the one hundred book open to a page with an illustration of little black dresses

Rather than following this book as shopping list and going out and getting all 100 items to add to your closet, I think of this as an evaluation of why some items are so timeless and chic, and in finding the value in the items you have in your closet that you always reach for over and above other items. These are the pieces that you love and care for, and aren’t rushing to replace any time soon. Again, a more thoughtful and curated wardrobe is by default a more sustainable wardrobe, so it really is a good idea to reflect on what particular items are your most loved pieces, and why. And, of course, the alphabetical format of the book, witty quotes and illustrations just make this one all the better!

the sartorialist book covers

“The Sartorialist” and “The Sartorialist: Closer” by Scott Schuman

Finally, the last one on this list is the blog/book that started it all. I discovered Scott Schuman’s blog in about 2007 or 2008 (the olden days of the internet) and put his first book on my Christmas wish list when it came out in 2009. I wasn’t a very fashionable teenager because, while I liked fashion (especially historical), I had no idea of how to interpret my interests into a style that was wearable. His blog, and then later his books, about real people’s street-style showed me the value of breaking fashion rules, stepping outside of the norm and then going on to create my own unique style. Even though he never photographed vintage styles, without his blog I don’t know if I would have ever gotten interested in incorporating vintage into my wardrobe on a daily basis. And while I don’t wear strictly vintage looks anymore, without that early inspiration to dress in a different way, I probably wouldn’t have evolved to where I am now with my style.

the sartorialist book open to two photos of ladies

Scott is an excellent photographer and I love to look through these books occasionally to be inspired by all of the unique and different people in these pages. This book is 12 years old, but when I page through it, while I do spot some trends, it still seems as fresh as when it was first released. Again, this book isn’t one that promotes ethical and sustainable fashion in any way, but I think that it really demonstrates this quote by Yves Saint Laurent: “Fashions come and go, but style is forever”. When you aren’t concerned about the latest trends, but instead are choosing to wear your own unique, collected style you are, by default, creating a more sustainable wardrobe that is going to last you longer than any fast fashion trend.

So, there are some of my favourite books for learning about sustainable fashion. If you are wanting to learn about how to turn your wardrobe away from fast fashion, then these are a good place to start- though they are only the tip of the iceberg!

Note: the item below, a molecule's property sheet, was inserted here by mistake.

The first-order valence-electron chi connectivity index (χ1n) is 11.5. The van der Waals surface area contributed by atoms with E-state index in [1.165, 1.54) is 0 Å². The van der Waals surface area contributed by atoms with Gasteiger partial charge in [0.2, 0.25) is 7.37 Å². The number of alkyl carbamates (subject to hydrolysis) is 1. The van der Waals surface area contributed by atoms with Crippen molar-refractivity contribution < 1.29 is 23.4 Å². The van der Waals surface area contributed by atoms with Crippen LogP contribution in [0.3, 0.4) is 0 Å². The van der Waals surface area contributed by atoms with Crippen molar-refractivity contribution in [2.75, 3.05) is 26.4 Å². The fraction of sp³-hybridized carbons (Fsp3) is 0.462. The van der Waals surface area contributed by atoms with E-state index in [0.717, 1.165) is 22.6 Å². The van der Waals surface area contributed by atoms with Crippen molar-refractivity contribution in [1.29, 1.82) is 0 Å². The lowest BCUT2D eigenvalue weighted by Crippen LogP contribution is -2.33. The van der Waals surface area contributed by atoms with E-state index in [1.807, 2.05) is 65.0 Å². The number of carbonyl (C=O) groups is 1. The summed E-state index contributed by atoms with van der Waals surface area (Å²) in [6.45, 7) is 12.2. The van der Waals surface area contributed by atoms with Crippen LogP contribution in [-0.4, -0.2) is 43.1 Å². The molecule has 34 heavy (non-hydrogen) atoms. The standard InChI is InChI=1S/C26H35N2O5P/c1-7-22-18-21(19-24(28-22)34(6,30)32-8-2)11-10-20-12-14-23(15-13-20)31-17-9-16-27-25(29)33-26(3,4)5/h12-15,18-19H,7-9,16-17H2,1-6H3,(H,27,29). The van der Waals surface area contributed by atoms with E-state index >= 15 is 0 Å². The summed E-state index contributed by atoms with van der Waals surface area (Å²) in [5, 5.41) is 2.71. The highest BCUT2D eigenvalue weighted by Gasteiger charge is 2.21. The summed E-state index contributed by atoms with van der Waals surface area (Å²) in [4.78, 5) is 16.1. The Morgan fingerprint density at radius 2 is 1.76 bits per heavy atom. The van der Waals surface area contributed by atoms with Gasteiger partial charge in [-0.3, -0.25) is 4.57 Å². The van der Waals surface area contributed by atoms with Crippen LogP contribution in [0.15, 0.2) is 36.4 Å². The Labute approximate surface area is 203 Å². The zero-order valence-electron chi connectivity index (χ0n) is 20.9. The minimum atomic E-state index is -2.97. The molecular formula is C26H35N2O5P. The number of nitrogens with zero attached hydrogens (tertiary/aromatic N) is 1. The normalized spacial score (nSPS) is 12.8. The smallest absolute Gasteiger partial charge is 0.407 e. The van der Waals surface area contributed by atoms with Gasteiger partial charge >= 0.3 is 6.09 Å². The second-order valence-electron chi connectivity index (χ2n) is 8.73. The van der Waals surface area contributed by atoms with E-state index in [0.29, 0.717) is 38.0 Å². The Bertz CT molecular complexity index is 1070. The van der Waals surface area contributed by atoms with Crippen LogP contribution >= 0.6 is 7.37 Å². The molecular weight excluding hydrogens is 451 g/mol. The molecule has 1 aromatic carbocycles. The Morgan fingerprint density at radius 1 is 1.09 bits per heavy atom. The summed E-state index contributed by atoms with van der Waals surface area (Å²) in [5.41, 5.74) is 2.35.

What are some of your favourite fashion books? Have you read any of these? Do you have any other recommendations to check out? 

Fashion Revolution Day 2021

a row of dresses hanging in a closet on vintage hangers

Today is Fashion Revolution Day: the 8th year anniversary of the Rana Plaza garment factory tragedy in Bangladesh. In some ways, it doesn’t seem like that happened 8 years ago; it seems so long ago, yet in other ways so recent. For those who were directly injured by the tragedy or lost loved ones, I’m sure this is an extremely hard day for them.

I wasn’t sure whether to post today, since I’ve posted a lot about Fashion Revolution in the past, and I no longer have social media accounts to participate in the online movement. However, I did think that maybe some of my Readers might not have ever heard of Fashion Revolution, or Rana Plaza, or other issues that are ongoing today. That’s the thing about much of the fashion industry- an awareness of what is happening today in the fashion industry is still very much needed, because, sadly, human rights abuses are still rampant in the supply chains of most of our clothing. Eight years since the event that sparked my own personal dedication to ethical fashion, this movement is still very much needed.

Fashion shouldn’t be something to literally die for.

So here are some articles for further reading about current events, as well as some of my old posts. (And if you want to read all that I’ve posted on this topic, check out the “sustainable fashion” category in my sidebar.)

I hope you all have a wonderful weekend!

Who Made My Fabric?

fashion revolution 2020

Today is the 7th anniversary of the Rana Plaza factory tragedy in Bangladesh. Today I ask, “Who Made my Clothes?” because never again can 1,134 people lose their lives from unsafe working conditions.

I’ve been thinking a lot lately about supply chains, because so many people worldwide are involved in the manufacture of clothing and textiles.

Cotton is grown and harvested, spun into fibre in mills, woven into fabric, cut into pieces, sewn into garments and then sold in a shop…it’s a lot of steps and a lot of people are involved along the way.

I don’t buy very many new garments. To be honest, tagging a brand today doesn’t make very much sense.(The last new piece of clothing I purchased was in October.)

The majority of my wardrobe is vintage, thrifted or home sewn, so, I’ve been thinking about the supply chain in my own homesewn garments. What kind of impact does the fabric I use have? Who made that fabric? Who made my thread? Who made my buttons and zippers and snaps…

Fabric in some ways is actually harder to trace origins as there usually isn’t any indication as to where it came from. I would love to be able to walk into a fabric store and easily see where the fabric came from, how it was dyed, whether it was made in a closed loop…

Do I have any answers for how to get from here to there? Not really, but it’s a question I’d like to start exploring more. Just being a bit more mindful with new fabric purchases, taking time to seek out fabric companies that are doing things right, buying 100% natural fibres, and in the meantime using up my stash and seeking out second-hand fabric (this skirt was made from vintage fabric I found in a thrift store!)